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The Challenge Of Hanukkah For Divorced Dads

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We’re deep into one of the most widely celebrated holidays amongst the Jewish people. But the pandemic has altered the way we’ll celebrate this year. And the restrictions against family gatherings have added to the challenge of Hanukkah for divorced dads.

Fathers are crucial for a kid’s development

My dad carried me, sleeping, from the back seat of the car and tucked me safely in my bed, more times than I can count. He pulled me up the snow covered hill over and over again so I could spend the afternoon sledding. He ran beside my wobbly bicycle, grasping the back of my seat until I could soar down the street unassisted. And I lit the menorah myself for the first time with my father standing guard, ready to step in if I needed him. I felt protected, special and important growing up.

Men and women parent differently. But society has suffered from the misconception that mothers play a more significant role in raising a child than fathers. There are countless studies showing that a father’s influence and involvement in their kids’ lives is just as crucial for healthy development as the mother’s. Kids really suffer when they don’t have a relationship with a loving father.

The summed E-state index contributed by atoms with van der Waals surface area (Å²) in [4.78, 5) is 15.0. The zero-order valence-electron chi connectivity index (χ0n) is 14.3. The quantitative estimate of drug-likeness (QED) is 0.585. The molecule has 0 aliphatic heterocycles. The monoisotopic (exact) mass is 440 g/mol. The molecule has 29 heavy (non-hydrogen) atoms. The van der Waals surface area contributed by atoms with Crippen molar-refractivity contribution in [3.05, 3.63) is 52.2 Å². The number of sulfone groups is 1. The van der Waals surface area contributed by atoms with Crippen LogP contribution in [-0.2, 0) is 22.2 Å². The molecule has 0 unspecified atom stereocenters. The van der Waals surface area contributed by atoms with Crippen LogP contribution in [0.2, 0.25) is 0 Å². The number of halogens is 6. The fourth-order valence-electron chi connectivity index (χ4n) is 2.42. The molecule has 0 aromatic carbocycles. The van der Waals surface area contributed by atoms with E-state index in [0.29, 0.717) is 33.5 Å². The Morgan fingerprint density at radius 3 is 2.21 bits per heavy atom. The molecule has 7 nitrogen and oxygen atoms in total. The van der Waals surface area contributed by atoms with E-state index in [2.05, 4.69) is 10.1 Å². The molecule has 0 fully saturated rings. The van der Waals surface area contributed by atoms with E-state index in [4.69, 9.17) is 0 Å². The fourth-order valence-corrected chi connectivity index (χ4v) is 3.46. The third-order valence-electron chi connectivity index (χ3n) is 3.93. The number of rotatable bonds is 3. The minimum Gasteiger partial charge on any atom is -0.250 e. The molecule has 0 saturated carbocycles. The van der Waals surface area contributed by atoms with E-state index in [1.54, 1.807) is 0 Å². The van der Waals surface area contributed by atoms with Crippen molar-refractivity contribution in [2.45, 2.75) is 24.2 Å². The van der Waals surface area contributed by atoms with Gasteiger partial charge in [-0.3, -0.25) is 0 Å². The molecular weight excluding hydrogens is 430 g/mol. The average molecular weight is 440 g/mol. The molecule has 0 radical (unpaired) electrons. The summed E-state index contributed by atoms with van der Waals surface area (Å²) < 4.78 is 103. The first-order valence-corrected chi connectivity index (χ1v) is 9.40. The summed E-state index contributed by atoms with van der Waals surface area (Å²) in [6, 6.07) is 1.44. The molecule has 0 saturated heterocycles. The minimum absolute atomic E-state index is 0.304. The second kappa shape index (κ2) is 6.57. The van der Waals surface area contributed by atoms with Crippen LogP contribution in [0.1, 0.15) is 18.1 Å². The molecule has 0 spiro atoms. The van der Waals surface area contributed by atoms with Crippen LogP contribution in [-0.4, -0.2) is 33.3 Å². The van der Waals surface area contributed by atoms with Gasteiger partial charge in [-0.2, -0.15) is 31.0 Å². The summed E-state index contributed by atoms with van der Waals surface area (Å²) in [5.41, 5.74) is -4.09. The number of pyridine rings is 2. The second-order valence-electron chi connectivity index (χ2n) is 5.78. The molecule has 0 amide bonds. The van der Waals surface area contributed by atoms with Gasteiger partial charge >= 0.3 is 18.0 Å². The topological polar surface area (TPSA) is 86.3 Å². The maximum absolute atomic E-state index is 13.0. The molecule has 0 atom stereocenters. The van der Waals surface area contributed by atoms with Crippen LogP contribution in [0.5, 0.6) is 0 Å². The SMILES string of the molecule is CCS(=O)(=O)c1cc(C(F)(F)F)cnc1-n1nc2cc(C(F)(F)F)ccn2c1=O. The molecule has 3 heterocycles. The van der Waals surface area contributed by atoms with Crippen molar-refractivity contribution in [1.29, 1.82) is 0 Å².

It’s sad that fathers often don’t feel secure about the significance of their role in their children’s lives. That being said, THE biggest fear for men considering divorce is that the relationship with their kids will be damaged. And their fear is justified.

The custody laws in Israel

Custody laws in most western countries (including Israel) have been historically based on the assumption that the mother is the ‘better’ parent and should be the primary caregiver. But since 2017, the Israeli courts have begun to recognize that a father’s role has a deeper significance in his children’s’ lives. Good news for dads – more and more  joint and full custody cases are being heard.

Whether one gets divorced out of court with a mediated agreement or a court hears a custody case, the decision is always made “in the best interests of the children.” While we still have a long way to go, a father being more involved in his child’s life is now recognized as in the child’s best interest.

Making new Hanukkah traditions

Divorced dads have often relied on their extended family during Hanukkah to help bring a festive feel with meals and parties and presents. But gathering with grandparents and extended family could be dangerous because of the pandemic. So instead of trying to duplicate past Chanukah celebrations. Start new ones.

  • Cook a meal together and turn it into a cooking show.
    Choose a menu, find the recipes, shop for ingredients and film the experience. It will be fun to have a video of each year as the kids get older.
  • Find Hanukkah themed movies
    There are some great Hanukkah movies that you probably remember from your own childhood that you could watch together with your kids.

The challenge of Hanukkah for divorced dads is to help kids feel secure and safe. Making new family traditions shared just with Dad will strengthened the bond and make wonderful memories to look back on.

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